Peru FTA moves forward in Washington —despite protests

On Sept. 25 the Ways and Means Committee of the US House of Representatives voted to approve the US-Peru Free Trade Agreement (FTA, or TLC in Spanish), moving the agreement closer to approval by the full Congress. The bilateral trade accord was negotiated by the government of US president George W. Bush, a Republican; Congress is dominated by the opposition Democratic Party. The Peruvian Congress ratified the treaty in 2006 despite strong opposition from campesino, indigenous and labor groups.

On Sept. 24, one day before the Ways and Means Committee’s vote, about 25 people occupied the Portand, Oregon office of Rep. Earl Blumenauer (D-OR), a member of the committee, to demand that he oppose ratification. Activists blockaded the doorway with bags of corn and rice, which they said were “examples of the highly subsidized and artificially cheap US agricultural products that would be dumped on the Peruvian market if the FTA passes.” The group included members of the Portland Central America Solidarity Committee (PCASC) and labor leaders like Richard Beetle of Laborers Local 483.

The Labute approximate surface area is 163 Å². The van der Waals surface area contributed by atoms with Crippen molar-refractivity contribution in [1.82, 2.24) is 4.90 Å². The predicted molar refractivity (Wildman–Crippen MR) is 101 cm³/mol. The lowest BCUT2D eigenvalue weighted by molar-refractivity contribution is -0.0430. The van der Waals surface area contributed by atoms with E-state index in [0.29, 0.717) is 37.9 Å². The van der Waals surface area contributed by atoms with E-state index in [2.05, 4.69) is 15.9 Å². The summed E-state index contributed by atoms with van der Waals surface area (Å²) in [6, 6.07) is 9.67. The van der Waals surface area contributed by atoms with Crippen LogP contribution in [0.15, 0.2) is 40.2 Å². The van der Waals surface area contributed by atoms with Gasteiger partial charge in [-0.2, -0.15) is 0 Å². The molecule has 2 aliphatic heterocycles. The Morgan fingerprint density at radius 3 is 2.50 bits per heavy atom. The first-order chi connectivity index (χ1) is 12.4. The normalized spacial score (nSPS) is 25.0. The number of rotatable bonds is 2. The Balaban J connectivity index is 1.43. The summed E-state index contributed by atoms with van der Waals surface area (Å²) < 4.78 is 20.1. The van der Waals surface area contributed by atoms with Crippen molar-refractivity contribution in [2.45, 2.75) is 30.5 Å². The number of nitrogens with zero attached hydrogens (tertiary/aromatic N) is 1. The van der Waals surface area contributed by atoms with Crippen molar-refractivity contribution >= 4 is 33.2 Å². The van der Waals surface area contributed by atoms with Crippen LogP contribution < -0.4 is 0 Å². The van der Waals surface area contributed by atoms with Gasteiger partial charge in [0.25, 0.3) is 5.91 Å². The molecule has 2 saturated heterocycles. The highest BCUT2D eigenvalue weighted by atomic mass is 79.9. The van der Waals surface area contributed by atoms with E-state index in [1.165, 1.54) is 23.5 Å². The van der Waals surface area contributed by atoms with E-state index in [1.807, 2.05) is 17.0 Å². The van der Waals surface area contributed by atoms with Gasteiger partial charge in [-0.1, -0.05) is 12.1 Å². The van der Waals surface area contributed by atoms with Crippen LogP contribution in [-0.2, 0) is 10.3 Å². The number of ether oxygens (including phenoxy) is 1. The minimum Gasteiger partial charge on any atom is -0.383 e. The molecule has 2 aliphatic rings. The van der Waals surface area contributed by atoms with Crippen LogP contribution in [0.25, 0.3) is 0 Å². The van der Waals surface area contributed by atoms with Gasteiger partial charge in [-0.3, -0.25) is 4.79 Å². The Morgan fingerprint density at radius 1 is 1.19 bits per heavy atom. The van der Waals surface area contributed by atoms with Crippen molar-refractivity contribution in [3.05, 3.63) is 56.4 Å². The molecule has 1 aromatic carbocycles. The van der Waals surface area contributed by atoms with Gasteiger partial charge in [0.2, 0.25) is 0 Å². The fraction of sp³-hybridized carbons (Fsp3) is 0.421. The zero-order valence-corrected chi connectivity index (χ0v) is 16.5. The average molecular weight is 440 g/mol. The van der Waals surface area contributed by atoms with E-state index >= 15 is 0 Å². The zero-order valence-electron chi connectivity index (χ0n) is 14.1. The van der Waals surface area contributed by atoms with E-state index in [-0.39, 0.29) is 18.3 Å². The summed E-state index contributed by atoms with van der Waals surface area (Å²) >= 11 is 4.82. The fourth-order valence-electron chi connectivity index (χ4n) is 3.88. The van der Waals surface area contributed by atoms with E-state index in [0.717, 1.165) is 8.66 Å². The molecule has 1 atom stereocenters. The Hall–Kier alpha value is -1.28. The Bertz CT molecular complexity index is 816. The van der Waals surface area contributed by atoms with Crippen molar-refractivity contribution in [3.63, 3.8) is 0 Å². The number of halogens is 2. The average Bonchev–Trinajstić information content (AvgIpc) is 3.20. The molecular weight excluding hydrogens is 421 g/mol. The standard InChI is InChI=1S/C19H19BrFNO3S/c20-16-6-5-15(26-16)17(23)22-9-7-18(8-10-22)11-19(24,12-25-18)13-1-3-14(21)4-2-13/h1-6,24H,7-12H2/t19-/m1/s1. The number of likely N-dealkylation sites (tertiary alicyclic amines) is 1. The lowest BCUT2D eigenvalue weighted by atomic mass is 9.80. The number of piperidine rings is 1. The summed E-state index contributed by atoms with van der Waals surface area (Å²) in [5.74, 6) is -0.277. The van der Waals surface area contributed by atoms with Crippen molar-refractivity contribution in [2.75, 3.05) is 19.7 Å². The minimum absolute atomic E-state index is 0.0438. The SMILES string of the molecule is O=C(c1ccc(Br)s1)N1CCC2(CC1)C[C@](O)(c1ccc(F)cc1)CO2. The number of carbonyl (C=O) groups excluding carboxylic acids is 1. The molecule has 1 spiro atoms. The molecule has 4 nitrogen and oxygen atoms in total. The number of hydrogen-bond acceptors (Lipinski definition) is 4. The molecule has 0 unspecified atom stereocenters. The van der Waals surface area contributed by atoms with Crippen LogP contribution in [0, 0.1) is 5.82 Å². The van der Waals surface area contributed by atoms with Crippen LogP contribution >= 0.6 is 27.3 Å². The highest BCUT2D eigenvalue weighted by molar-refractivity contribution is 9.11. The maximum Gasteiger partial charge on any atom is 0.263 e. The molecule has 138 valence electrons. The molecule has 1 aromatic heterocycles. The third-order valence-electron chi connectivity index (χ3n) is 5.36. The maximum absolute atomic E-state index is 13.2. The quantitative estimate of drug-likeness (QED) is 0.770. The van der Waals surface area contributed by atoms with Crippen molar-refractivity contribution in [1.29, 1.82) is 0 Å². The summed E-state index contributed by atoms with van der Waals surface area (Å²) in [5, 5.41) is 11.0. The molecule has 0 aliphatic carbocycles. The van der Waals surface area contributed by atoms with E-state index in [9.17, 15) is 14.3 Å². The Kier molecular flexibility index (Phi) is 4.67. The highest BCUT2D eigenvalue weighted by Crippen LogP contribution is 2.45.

Blumenauer has defended his support for the FTA, citing the inclusion of provisions in the deal that would force Peru to abide by international labor standards and environmental protections. Protesters pointed out that only the presidents of the two countries could file claims if labor standards were violated. “I’m not entirely comfortable leaving it up to George W. Bush to file a labor claim in Peru,” Daniel Denvir, a member of PCASC, told reporters at the protest. Denvir and three other activists were arrested after blocking the door to the office; they were charged with criminal trespass and were released that evening. On Sept. 25 Blumenauer voted to approve the FTA. (PCASC press release, Sept. 25; The Portland Mercury, Sept. 26)

From Weekly News Update on the Americas, Sept. 30

See our last post on Peru.